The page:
Eric Elstob

Financier and champion of Christ Church, Spitalfields
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Eric Carl Elstob, financier, writer and conservationist: born Hawkhurst, Kent 5 April 1943; joint manager, Foreign & Colonial Investment Trust 1973-95; died London 28 October 2003.

Eric Elstob was a financier, conservationist and social historian. For over a quarter of a century he was a director at the investment trust group Foreign & Colonial, and he gave a vivid account of post-Communist European reunification in his 1997 book Travels in a Europe Restored 1989-1995. He was also at the helm of the restoration of the architect Nicholas Hawksmoor's most significant church, Christ Church, Spitalfields, in east London.

In 1974 Elstob had purchased a house in Fournier Street, Spitalfields, an early Georgian building first used by Huguenot weavers, which lay in the shadow of Christ Church. In the house next door, "Art for All" had already been established by the visual artists Gilbert and George. "All" in the vicinity included the conceptual artists Langlands and Bell, the poet and playwright Rodney Archer, the theatre historian Geoffrey Ashton, Denis Severs - epic conveyer of the imaginary Jarvis family at No 18 Folgate Street - and the Argentine painter and set- designer Ricardo Cinalli.

Cinalli embarked with Elstob on the restoration of his four-storey "rag trade" house. Elstob's Nordic-English outlook complemented Cinalli's temperament, and together they achieved their vision of a unique house. The previous owner had kept a pair of greyhounds on a double bed with a pink counterpane. Elstob's own aesthetic was Spartan: his bed teetered on pallets garnered in the fruit market.

Elstob's house backed onto the church primary school, of which he later became governor, and the Seven Stars pub, home to lethargic strippers. Spitalfields was predominantly Bangladeshi, with a Jewish and East European diaspora, a vibrant rag trade and Spitalfields fruit market. Pubs were licensed through the night for market porters; Phyllis and Clyde's Market Café, where Gilbert and George had painted the kitchen floor, opened at 3am.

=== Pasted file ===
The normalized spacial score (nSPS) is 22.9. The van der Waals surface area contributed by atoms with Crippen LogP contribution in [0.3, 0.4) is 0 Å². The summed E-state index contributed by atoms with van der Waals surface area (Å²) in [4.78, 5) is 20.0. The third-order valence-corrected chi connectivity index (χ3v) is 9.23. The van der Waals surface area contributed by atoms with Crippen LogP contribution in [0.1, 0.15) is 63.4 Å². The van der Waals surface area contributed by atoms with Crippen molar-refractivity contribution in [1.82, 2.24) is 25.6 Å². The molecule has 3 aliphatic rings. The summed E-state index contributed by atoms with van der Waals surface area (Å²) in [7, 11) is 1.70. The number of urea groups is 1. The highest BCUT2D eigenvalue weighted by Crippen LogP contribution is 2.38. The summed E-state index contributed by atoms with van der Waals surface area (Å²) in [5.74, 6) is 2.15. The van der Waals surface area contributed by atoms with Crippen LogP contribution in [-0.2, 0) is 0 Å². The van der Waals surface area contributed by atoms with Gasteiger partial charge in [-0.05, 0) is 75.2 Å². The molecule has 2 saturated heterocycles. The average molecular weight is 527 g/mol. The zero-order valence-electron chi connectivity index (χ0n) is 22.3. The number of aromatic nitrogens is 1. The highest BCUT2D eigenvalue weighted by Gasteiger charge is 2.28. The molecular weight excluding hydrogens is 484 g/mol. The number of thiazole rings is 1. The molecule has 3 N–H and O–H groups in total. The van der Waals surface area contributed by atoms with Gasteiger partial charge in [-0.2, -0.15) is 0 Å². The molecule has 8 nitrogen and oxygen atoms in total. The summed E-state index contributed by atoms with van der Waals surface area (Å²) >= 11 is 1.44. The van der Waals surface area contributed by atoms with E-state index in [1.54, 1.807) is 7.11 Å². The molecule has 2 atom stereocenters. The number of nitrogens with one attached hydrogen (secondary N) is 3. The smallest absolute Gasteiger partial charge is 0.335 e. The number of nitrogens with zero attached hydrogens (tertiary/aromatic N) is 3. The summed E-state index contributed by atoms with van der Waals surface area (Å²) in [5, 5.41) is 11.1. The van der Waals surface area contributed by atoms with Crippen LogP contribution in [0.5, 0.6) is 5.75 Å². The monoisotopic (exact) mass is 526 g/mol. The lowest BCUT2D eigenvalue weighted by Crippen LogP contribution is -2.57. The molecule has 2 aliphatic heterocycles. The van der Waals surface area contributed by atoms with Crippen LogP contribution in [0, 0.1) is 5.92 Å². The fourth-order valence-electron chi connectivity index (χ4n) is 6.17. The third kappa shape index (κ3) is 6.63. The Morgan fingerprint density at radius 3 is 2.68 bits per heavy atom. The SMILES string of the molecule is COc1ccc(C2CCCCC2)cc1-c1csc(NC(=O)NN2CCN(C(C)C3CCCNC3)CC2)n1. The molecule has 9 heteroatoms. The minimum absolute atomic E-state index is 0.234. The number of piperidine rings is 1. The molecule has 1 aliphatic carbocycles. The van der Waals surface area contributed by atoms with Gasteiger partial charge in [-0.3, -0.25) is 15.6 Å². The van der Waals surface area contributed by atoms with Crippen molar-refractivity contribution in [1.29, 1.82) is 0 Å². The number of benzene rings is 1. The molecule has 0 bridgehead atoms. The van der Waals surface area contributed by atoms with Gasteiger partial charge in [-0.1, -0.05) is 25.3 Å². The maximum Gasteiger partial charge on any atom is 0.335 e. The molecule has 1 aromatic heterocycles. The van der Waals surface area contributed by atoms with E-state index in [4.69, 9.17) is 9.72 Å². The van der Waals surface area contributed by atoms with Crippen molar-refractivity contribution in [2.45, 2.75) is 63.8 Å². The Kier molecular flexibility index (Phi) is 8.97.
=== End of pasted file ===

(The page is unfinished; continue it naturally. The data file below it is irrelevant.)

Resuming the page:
The remarkable Christ Church towered above. In the 1950s the church had been threatened with demolition, but growing recognition of the importance of Hawksmoor's work saved it and in the Sixties the roof had been repaired. Its Rector from 1974, Eddie Stride, was soon convinced of the significance of this church in an impoverished area. He ran a homeless men's refuge in the crypt; its most charismatic tenant, "Banjo" (James Cross), had a police record for stealing a lifeboat from Birkenhead and sailing it up the Thames.

The Friends of Christ Church, Spitalfields was founded in 1976 and Elstob became Treasurer. Research and building work began and in 1977 the Friends launched an annual music festival, under the direction of the conductor Richard Hickox. This was the progenitor of the Spitalfields Festival.

The restoration of Christ Church was an enormous task but Elstob was a prudent, astute treasurer, handling scarce funds. His careful management for 25 years, for which he was appointed chairman in 1996 and president in 2002, has ensured that the Friends, while still fund-raising, should complete restoration of the church next year.

Eric Carl Elstob was born in Hawkhurst, Kent, in 1943. He was the only child of a Royal Navy captain, Eric Elstob, and his wife Signe Ohlsson. His mother was Swedish, from the southern coastal town of Ystad. His father died when Eric was six and in 1952 Signe, a physiotherapist, moved with her son to Bath, running a practice from home and supplementing her wage with hospital employment.